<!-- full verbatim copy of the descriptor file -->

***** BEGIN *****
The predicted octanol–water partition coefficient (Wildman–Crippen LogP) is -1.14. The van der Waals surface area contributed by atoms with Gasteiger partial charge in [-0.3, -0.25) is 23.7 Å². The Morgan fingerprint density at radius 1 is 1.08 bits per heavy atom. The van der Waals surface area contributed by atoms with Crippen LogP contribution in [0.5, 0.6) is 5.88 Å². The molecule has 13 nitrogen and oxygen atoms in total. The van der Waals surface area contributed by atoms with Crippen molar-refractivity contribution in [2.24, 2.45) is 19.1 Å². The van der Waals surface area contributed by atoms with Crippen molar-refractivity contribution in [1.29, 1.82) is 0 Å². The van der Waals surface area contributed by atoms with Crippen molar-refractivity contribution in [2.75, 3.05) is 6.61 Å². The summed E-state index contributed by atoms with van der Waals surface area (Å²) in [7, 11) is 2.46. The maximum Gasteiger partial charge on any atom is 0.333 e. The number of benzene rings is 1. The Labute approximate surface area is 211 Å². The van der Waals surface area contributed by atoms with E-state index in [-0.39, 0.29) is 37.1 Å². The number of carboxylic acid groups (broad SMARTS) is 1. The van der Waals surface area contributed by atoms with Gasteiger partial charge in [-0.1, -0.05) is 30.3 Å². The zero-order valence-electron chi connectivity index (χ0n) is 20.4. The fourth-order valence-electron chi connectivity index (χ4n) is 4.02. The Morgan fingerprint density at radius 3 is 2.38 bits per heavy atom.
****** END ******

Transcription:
The predicted octanol–water partition coefficient (Wildman–Crippen LogP) is -1.14. The van der Waals surface area contributed by atoms with Gasteiger partial charge in [-0.3, -0.25) is 23.7 Å². The Morgan fingerprint density at radius 1 is 1.08 bits per heavy atom. The van der Waals surface area contributed by atoms with Crippen LogP contribution in [0.5, 0.6) is 5.88 Å². The molecule has 13 nitrogen and oxygen atoms in total. The van der Waals surface area contributed by atoms with Crippen molar-refractivity contribution in [2.24, 2.45) is 19.1 Å². The van der Waals surface area contributed by atoms with Crippen molar-refractivity contribution in [1.29, 1.82) is 0 Å². The van der Waals surface area contributed by atoms with Crippen molar-refractivity contribution in [2.75, 3.05) is 6.61 Å². The summed E-state index contributed by atoms with van der Waals surface area (Å²) in [7, 11) is 2.46. The maximum Gasteiger partial charge on any atom is 0.333 e. The number of benzene rings is 1. The Labute approximate surface area is 211 Å². The van der Waals surface area contributed by atoms with E-state index in [-0.39, 0.29) is 37.1 Å². The number of carboxylic acid groups (broad SMARTS) is 1. The van der Waals surface area contributed by atoms with Gasteiger partial charge in [-0.1, -0.05) is 30.3 Å². The zero-order valence-electron chi connectivity index (χ0n) is 20.4. The fourth-order valence-electron chi connectivity index (χ4n) is 4.02. The Morgan fingerprint density at radius 3 is 2.38 bits per heavy atom.